To establish a means of comparison for experiential learning, the use of hands-on learning was first evaluated. Survey results show that 100% (n=52) of Extension educators encouraged the use of hands-on learning by volunteer leaders, and nearly all (93.5%, n=86) volunteer leaders incorporated hands-on learning. Then, the majority of Extension educators indicated that they believe Most (44.2%, n=23) or Nearly All (25%, n=13) of their volunteer leaders incorporated experiential learning into club activities. This aligned with the responses of the volunteer leaders as the majority (68.1%, n=62) self-reported using of experiential learning in club activities. Of the volunteer leaders who reported using experiential learning, 45.2% (n=28) said they use this learning method on a frequent basis in 4-H club activities.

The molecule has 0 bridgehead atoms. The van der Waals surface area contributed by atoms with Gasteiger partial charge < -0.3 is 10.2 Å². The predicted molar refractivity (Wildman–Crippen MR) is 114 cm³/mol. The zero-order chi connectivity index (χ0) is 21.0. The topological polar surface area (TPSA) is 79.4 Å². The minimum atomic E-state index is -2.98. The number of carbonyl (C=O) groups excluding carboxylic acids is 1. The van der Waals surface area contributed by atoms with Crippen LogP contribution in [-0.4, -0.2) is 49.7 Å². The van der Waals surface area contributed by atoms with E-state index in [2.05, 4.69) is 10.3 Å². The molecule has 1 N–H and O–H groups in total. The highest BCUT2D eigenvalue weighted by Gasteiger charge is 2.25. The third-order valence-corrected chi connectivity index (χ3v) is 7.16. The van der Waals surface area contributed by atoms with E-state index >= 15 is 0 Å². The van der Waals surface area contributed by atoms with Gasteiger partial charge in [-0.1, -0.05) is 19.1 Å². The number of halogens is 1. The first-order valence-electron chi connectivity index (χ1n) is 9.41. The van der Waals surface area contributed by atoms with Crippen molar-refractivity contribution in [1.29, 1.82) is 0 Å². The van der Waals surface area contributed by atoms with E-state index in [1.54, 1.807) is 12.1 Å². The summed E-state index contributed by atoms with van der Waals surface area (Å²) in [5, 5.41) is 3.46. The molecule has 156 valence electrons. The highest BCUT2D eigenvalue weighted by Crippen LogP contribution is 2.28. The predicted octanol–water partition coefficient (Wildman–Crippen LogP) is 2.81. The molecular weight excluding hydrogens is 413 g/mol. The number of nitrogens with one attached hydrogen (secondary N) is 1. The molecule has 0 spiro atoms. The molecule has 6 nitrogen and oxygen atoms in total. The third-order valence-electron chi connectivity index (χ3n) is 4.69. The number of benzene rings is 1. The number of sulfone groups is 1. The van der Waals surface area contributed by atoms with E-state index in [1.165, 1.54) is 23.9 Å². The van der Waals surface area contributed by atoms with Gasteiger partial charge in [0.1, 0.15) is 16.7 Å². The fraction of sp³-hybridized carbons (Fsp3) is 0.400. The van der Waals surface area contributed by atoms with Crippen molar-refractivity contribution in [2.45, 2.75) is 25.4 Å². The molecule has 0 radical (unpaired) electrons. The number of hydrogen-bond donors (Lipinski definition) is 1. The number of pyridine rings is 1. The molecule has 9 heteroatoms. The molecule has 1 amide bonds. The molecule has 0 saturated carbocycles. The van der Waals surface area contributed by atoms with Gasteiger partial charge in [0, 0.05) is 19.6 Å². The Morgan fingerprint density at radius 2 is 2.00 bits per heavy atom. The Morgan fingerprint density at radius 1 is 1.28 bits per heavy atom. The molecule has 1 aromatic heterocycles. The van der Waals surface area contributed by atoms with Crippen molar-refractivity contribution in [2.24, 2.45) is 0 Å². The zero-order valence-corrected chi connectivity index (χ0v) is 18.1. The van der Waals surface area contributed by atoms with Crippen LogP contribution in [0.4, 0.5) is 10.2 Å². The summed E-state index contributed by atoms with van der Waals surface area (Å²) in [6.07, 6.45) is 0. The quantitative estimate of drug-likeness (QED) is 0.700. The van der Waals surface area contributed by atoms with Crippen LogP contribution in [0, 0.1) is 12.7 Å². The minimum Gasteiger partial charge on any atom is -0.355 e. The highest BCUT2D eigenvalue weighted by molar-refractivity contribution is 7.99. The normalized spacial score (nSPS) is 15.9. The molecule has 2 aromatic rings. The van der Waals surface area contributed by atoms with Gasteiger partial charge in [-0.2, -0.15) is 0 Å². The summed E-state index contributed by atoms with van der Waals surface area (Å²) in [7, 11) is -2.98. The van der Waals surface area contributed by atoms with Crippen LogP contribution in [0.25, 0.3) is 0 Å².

To further understand how these volunteer leaders use experiential learning within the 4-H clubs, they provided written examples of incorporation. There were 47 volunteer leaders who provided examples, and the majority (57.4%, n=27) focused on some type of animal project.